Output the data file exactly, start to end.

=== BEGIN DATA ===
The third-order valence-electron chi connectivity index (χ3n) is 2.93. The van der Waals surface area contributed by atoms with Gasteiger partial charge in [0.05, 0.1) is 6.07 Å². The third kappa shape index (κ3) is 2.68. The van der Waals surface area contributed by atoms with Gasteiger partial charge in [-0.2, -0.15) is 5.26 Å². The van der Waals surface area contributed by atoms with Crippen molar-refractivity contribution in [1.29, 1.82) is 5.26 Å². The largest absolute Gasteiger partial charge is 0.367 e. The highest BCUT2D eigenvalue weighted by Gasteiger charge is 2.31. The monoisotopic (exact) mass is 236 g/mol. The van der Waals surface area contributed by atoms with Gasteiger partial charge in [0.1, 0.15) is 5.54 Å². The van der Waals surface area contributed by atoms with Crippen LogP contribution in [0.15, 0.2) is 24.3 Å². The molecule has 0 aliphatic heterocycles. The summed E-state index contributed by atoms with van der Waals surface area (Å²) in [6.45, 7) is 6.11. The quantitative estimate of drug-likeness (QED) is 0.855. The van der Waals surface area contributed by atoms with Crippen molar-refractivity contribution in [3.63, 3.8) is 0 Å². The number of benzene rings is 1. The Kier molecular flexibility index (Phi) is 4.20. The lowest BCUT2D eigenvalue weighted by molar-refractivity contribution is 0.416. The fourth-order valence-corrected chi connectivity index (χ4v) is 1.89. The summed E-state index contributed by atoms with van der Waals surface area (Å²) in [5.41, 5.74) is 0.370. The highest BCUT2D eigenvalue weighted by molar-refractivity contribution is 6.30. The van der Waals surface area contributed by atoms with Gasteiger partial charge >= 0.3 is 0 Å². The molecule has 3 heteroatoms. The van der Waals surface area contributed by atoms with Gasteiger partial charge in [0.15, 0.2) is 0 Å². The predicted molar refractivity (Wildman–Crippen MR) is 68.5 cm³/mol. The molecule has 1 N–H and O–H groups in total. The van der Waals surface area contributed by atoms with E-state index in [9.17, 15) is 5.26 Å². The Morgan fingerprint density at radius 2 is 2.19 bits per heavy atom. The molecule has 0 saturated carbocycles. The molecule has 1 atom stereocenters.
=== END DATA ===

The third-order valence-electron chi connectivity index (χ3n) is 2.93. The van der Waals surface area contributed by atoms with Gasteiger partial charge in [0.05, 0.1) is 6.07 Å². The third kappa shape index (κ3) is 2.68. The van der Waals surface area contributed by atoms with Gasteiger partial charge in [-0.2, -0.15) is 5.26 Å². The van der Waals surface area contributed by atoms with Crippen molar-refractivity contribution in [1.29, 1.82) is 5.26 Å². The largest absolute Gasteiger partial charge is 0.367 e. The highest BCUT2D eigenvalue weighted by Gasteiger charge is 2.31. The monoisotopic (exact) mass is 236 g/mol. The van der Waals surface area contributed by atoms with Gasteiger partial charge in [0.1, 0.15) is 5.54 Å². The van der Waals surface area contributed by atoms with Crippen LogP contribution in [0.15, 0.2) is 24.3 Å². The molecule has 0 aliphatic heterocycles. The summed E-state index contributed by atoms with van der Waals surface area (Å²) in [6.45, 7) is 6.11. The quantitative estimate of drug-likeness (QED) is 0.855. The van der Waals surface area contributed by atoms with Crippen molar-refractivity contribution in [3.63, 3.8) is 0 Å². The number of benzene rings is 1. The Kier molecular flexibility index (Phi) is 4.20. The lowest BCUT2D eigenvalue weighted by molar-refractivity contribution is 0.416. The fourth-order valence-corrected chi connectivity index (χ4v) is 1.89. The summed E-state index contributed by atoms with van der Waals surface area (Å²) in [5.41, 5.74) is 0.370. The highest BCUT2D eigenvalue weighted by molar-refractivity contribution is 6.30. The van der Waals surface area contributed by atoms with Gasteiger partial charge >= 0.3 is 0 Å². The molecule has 3 heteroatoms. The van der Waals surface area contributed by atoms with Gasteiger partial charge in [0.15, 0.2) is 0 Å². The predicted molar refractivity (Wildman–Crippen MR) is 68.5 cm³/mol. The molecule has 1 N–H and O–H groups in total. The van der Waals surface area contributed by atoms with E-state index in [9.17, 15) is 5.26 Å². The Morgan fingerprint density at radius 2 is 2.19 bits per heavy atom. The molecule has 0 saturated carbocycles. The molecule has 1 atom stereocenters.